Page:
Annabel Bligh: So in the same way that we were hearing earlier – about how fake news stories can spread like wildfire and whip up emotions – this can also be used for political purposes.

Indrajit Roy: Absolutely, you get stories spread about political leaders such as Rahul Gandhi, leader of the main opposition party, the Congress. For example, after the Kashmir attack, a story went viral of a photoshopped image of him standing next to the suicide bomber and questions over whether the Congress party was behind the attack.

Subir Sinha: But also you know comments about the fact that the Gandhi family is probably not entirely Hindu. They have Italian blood. That makes them even more alien to the people of India and so on and so forth.

Annabel Bligh: As Amogh emphasised, these kinds of stories don’t necessarily come from the BJP headquarters. The party relies on a very wide network of supporters around the country. Perhaps at the other end of the spectrum to the Internet Hindus are a new group called Academics for NaMo – which is shorthand for Narendra Modi. I spoke to Swadesh Singh from Delhi University who’s one of the group’s organisers.

Swadesh Singh: We are vouching for thought leaders, intellectuals, research scholars, academics, thinkers, columnists, panellists. These are the set of people who disseminate information, knowledge, in different forms. Whether they give lectures, they teach students, or they write columns, or they appear on TV or they participate in public debate.

Annabel Bligh: They recognise the importance of shaping public debates over how the prime minister has done over the last five years in office. And they set up recently ahead of the 2019 elections.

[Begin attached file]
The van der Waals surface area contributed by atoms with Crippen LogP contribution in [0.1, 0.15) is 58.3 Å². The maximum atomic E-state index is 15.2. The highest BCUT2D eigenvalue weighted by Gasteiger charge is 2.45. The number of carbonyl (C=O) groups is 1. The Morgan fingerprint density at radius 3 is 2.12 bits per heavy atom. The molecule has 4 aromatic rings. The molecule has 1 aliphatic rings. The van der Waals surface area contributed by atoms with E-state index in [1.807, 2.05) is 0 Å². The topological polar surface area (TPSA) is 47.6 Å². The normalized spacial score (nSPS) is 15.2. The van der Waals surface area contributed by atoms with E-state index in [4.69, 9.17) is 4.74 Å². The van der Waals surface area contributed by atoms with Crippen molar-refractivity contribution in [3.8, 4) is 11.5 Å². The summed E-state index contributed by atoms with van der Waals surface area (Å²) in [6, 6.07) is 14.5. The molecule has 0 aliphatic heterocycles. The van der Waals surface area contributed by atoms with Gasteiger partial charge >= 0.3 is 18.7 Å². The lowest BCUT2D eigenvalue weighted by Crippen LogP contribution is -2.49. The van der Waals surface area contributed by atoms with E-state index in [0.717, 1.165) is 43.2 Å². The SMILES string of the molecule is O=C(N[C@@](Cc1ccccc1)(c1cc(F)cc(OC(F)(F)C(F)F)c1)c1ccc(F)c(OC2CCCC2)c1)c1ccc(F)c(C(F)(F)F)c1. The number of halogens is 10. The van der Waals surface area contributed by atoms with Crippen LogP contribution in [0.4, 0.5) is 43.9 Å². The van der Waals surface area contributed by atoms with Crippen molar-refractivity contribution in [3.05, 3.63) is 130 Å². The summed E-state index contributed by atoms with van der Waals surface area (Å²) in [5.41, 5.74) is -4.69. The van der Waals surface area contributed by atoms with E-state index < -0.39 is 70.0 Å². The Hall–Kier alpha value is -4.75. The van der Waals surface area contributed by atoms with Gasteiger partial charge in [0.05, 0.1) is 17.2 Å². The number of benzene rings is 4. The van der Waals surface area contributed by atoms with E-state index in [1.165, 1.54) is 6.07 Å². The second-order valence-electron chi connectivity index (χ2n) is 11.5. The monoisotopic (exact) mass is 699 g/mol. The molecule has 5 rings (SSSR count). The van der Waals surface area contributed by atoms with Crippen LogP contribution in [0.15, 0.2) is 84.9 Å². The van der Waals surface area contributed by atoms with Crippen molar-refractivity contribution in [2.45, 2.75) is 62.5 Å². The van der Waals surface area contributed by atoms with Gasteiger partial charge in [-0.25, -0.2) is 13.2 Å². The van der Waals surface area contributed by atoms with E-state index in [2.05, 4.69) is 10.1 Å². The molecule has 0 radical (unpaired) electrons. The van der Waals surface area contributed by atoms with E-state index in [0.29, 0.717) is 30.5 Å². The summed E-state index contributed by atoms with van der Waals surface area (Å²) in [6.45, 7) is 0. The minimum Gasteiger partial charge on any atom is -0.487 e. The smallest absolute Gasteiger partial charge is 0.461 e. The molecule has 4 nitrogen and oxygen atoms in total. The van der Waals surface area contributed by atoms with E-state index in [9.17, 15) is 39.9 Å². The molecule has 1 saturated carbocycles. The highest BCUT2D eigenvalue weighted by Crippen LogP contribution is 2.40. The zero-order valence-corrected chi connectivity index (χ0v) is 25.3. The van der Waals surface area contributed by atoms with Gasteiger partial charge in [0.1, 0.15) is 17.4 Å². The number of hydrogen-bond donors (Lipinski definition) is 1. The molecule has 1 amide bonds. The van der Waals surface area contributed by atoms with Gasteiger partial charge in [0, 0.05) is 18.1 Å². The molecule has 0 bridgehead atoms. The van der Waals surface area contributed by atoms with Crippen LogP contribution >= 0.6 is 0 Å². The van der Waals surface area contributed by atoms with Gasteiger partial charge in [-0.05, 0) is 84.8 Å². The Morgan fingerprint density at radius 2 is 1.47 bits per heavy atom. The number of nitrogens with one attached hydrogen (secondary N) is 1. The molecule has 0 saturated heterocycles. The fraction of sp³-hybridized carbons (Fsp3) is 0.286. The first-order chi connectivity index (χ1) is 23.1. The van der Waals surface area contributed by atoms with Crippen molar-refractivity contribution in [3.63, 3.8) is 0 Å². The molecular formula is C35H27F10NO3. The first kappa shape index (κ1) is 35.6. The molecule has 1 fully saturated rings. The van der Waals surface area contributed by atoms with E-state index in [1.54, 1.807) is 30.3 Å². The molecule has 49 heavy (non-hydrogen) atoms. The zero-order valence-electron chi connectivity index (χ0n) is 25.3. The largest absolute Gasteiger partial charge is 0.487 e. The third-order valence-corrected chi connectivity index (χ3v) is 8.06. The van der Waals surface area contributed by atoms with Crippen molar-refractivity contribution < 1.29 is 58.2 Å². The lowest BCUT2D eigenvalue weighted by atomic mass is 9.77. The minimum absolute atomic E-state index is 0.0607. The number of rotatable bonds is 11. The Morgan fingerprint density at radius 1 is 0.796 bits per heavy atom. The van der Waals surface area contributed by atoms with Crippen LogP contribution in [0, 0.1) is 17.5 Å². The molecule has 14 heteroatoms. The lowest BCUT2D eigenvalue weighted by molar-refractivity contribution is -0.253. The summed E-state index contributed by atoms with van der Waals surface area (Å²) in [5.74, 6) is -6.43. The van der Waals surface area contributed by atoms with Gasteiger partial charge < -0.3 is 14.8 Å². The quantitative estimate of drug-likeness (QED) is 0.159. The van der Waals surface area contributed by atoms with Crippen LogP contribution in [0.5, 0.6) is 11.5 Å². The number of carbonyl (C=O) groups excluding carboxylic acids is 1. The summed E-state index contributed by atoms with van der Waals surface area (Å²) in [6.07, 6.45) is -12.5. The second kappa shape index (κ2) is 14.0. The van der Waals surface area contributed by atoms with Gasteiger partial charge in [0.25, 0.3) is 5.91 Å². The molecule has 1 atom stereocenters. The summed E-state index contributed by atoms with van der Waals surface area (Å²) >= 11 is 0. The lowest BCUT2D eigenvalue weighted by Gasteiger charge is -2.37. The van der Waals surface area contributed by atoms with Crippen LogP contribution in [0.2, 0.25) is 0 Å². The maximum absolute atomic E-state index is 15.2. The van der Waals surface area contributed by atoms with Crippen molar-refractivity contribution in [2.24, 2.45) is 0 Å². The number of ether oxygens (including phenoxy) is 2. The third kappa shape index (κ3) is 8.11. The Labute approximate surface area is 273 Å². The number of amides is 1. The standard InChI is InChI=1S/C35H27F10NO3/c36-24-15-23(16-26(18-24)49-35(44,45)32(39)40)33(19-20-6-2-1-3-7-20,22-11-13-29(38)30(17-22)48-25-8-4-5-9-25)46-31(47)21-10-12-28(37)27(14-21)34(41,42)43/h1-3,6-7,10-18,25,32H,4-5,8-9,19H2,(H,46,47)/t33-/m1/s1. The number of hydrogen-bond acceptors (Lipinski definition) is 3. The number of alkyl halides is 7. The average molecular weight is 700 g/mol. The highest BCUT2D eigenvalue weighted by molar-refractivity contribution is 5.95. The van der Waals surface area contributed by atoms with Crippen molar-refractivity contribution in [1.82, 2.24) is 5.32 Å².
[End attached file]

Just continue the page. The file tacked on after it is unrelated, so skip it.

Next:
Swadesh Singh: It is not just a battle of votes, it is also a battle of narratives. It is also a battle of ideas, that which ideas should prevail. Which narrative is for the betterment of the country? So we think the narrative propounded by prime minister Narendra Modi, the narrative of new India, is the best narrative available today. That’s why everyone should come forward and through their words, through their action, through their dissemination of knowledge, information, they should support prime minister Narendra Modi in this general election.

Indrajit Roy: Swadesh is absolutely right. It’s a battle of narratives. And it’s not just the BJP that has online support. India’s other parties have woken up to the need to fight this war of information. And it often doesn’t make for a particularly high level of public debate. There are trolls working on behalf of the Congress, for example, engaging in a large amount of online abuse. We asked Amogh Sharma about some of their motivations.